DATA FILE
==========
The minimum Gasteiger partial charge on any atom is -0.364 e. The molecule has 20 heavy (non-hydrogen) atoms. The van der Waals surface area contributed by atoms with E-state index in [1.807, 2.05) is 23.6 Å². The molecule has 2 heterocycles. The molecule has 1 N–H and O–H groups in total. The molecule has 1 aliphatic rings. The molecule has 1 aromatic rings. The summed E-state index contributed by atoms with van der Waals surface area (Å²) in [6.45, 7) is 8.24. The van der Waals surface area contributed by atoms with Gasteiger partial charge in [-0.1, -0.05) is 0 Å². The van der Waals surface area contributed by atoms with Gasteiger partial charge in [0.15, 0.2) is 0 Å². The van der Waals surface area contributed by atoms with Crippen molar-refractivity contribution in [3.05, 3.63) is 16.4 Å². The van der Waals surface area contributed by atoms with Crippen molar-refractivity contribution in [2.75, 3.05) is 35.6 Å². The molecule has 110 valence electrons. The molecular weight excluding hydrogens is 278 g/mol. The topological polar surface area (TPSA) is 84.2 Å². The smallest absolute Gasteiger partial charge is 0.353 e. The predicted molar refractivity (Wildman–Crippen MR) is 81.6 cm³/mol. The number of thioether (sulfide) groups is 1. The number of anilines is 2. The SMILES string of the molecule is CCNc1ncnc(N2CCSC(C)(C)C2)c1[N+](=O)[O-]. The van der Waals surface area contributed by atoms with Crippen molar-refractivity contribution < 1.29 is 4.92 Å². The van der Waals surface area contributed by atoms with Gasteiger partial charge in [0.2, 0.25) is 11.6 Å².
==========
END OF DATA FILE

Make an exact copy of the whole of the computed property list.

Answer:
The minimum Gasteiger partial charge on any atom is -0.364 e. The molecule has 20 heavy (non-hydrogen) atoms. The van der Waals surface area contributed by atoms with E-state index in [1.807, 2.05) is 23.6 Å². The molecule has 2 heterocycles. The molecule has 1 N–H and O–H groups in total. The molecule has 1 aliphatic rings. The molecule has 1 aromatic rings. The summed E-state index contributed by atoms with van der Waals surface area (Å²) in [6.45, 7) is 8.24. The van der Waals surface area contributed by atoms with Gasteiger partial charge in [-0.1, -0.05) is 0 Å². The van der Waals surface area contributed by atoms with Gasteiger partial charge in [0.15, 0.2) is 0 Å². The van der Waals surface area contributed by atoms with Crippen molar-refractivity contribution in [3.05, 3.63) is 16.4 Å². The van der Waals surface area contributed by atoms with Crippen molar-refractivity contribution in [2.75, 3.05) is 35.6 Å². The molecule has 110 valence electrons. The molecular weight excluding hydrogens is 278 g/mol. The topological polar surface area (TPSA) is 84.2 Å². The smallest absolute Gasteiger partial charge is 0.353 e. The predicted molar refractivity (Wildman–Crippen MR) is 81.6 cm³/mol. The number of thioether (sulfide) groups is 1. The number of anilines is 2. The SMILES string of the molecule is CCNc1ncnc(N2CCSC(C)(C)C2)c1[N+](=O)[O-]. The van der Waals surface area contributed by atoms with Crippen molar-refractivity contribution < 1.29 is 4.92 Å². The van der Waals surface area contributed by atoms with Gasteiger partial charge in [0.2, 0.25) is 11.6 Å².